Perhaps you are an avid and dedicated runner who enjoys nothing but feeling the thrill of running every day. From treadmill workouts to outdoor adventures, you love the burning sensation of your muscles working hard, as well as the rewarding “runner’s high” that you get afterwards once you finish the workout.
That said, maybe you run many miles every day and recently, you have been starting to feel a slight pain coming around your outer ankle. No matter what you do with it—walking, running, even sitting—that annoying feeling does not seem to go away. Little do you know that you have peroneal tendonitis, an injury in which, if not taken into consideration, can worsen over time.
You might be wondering just what is peroneal tendonitis? We are here to help! Learn more in this article on what it is, as well as ways to prevent and treat it. Pretty soon, you will recover and be ready to take on more running obstacles your way.
Without further ado, let’s get started!
Essentially speaking, peroneal tendonitis refers to the inflammation of the peroneal tendons, which run along the outside of the ankle to the back of the lower leg. It accounts for much of the calf muscle, as well as the ankle, so it can be especially painful if it is injured.
Just like with other common running injuries like plantar fasciitis, peroneal tendonitis happens when the ankle area is strained or overworked, which then leads to the tearing of microfibers and tissues within the location, thereby weakening the ankle. It is especially common in runners, since they tend to run a lot of miles without getting adequate rest in between workouts.
In addition, running on certain surfaces such as slopes can exacerbate calf muscles, which connect to the peroneal tendons themselves. As a result, the calf muscle becomes tight, which creates a stiffness that can lead to improper running form and subsequently injury, such as that of peroneal tendonitis.
Aside from runners, other athletes like basketball players, even dancers, are susceptible to getting peroneal tendonitis. This is due to the fact that these particular sports (running, basketball, dance) require the use of the ankle and lower leg to stabilize the individual, so that they can do what they want to do, i.e. perform physical activity.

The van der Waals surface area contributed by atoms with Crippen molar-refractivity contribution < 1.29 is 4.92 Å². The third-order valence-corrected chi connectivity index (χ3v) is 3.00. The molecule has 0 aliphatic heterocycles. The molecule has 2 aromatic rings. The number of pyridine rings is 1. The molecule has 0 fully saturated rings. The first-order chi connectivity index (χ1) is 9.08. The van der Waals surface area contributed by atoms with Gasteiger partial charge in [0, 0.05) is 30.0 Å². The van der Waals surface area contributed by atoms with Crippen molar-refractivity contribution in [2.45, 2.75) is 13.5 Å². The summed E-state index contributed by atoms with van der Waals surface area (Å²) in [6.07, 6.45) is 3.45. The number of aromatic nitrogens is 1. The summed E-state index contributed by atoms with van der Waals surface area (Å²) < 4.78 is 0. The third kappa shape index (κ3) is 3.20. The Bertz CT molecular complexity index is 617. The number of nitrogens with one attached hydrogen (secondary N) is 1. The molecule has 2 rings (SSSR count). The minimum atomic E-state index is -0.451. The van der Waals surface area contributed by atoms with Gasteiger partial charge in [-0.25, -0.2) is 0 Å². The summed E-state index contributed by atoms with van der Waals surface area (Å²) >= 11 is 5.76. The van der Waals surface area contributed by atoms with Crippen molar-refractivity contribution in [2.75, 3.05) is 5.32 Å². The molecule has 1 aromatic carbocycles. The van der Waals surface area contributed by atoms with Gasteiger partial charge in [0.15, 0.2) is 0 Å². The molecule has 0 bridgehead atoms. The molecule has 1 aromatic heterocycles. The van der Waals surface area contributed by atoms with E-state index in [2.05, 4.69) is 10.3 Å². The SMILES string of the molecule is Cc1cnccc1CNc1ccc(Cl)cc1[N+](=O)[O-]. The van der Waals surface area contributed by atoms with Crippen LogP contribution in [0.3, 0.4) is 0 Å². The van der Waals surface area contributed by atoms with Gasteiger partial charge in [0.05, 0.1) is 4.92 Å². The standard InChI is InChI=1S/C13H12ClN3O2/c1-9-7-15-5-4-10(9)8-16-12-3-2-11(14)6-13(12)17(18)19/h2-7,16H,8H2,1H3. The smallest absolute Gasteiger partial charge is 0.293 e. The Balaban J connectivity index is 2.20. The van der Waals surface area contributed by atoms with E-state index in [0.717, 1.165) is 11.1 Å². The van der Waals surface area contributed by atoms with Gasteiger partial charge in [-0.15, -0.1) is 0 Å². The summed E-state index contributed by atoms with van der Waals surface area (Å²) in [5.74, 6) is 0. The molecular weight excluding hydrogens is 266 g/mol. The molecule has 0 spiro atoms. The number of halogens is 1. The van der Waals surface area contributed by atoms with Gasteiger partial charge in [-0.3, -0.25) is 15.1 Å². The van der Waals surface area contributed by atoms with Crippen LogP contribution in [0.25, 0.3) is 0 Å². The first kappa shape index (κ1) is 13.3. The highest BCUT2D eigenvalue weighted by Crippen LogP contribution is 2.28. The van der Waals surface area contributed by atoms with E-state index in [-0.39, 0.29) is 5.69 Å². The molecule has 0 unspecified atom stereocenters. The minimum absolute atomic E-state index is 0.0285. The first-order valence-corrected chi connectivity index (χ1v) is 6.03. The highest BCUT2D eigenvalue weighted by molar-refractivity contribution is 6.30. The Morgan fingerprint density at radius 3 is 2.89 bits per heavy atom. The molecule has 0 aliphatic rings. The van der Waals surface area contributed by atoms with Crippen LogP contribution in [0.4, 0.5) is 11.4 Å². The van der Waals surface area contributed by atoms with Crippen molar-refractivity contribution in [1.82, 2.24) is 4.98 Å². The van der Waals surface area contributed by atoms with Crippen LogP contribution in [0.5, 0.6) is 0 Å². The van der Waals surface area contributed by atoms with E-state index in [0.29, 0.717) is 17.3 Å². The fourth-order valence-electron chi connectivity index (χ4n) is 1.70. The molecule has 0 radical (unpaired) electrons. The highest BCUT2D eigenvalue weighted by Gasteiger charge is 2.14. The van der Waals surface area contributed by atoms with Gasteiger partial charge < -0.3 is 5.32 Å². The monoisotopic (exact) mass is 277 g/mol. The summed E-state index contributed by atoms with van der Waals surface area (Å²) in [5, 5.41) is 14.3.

As a consequence, it puts pressure on the ankle, which is otherwise a thin and fragile part of the body meant to support you, and therefore can lead to problems with pain.
In addition, peroneal tendonitis can also occur in individuals who are overweight or otherwise have bad joints. Again, having extra weight or inadequate joints can create pressure on the ankles, which can then lead to improper forms of walking, running, or even just standing.
Really, it is not an ideal situation to be in, for having peroneal tendonitis can be an inconvenience and decrease the quality of living in the individual.
Similar to plantar fasciitis and otherwise stress-induced sports injuries, peroneal tendonitis does not necessarily need to be a permanent problem, but rather that can be easily fixed if you make an effort to do so. That said, we have a few tips to help you prevent and otherwise heal from it:
The first step to recovering from peroneal tendonitis is to cease intense physical activity and let your body rest. Even if you cannot stand the thought of going for more than one day without running, trust us that it will beneficial you over the long term, especially if you want to get back into regular, pain-free running.
At the same time, however, this is not to say you completely stop all activities: you can continue to do some physical exercises, but lightly so. Running might not be an option, but other sports like swimming and cycling are low-impact and keep you in shape while your peroneal tendons recover.
Whereas you might have heard of the term “RICE” for icing injured areas, “PRICE” refers to a combination of protection, rest, ice, compress, and elevate. Applying some pressure to the area with ice can help numb the area and reduce the pain, even if temporarily so.
However, do not let the ice sit on for too long, since over time it can cause more damage than it can actually help.
Granted, your ankle will probably not be in very good shape to be supportive to your body, but all the same, if it is possible, doing some exercises to stretch out and otherwise strengthen the area will be very beneficial for you in the end.
It does not have to be anything fancy: exercises that merely stretch out the ankles or calves work well, as well as doing some light weights to work on resistance training. Besides speeding up recovery, these activities can prevent future injuries from happening.
Just like with ankle sprains, you might want to consider taping your ankles, as means of offering stability and protection to the injured area. Have someone wrap it up for you, as well as take it off from time to time to keep it sanitary and safe.
Sometimes, the pain can be unbearable, so in that case, taking inflammatory drugs can be worth it. Generic brands such as ibuprofen should do the trick, and even though it is only a temporary fix, it can soothe your body as it is in the process of healing.
Overall, having peroneal tendonitis does not necessarily mean the end of your running career. By taking important measures to healing and preventing it from happening in the future, you can be sure to get back on track sooner than later.
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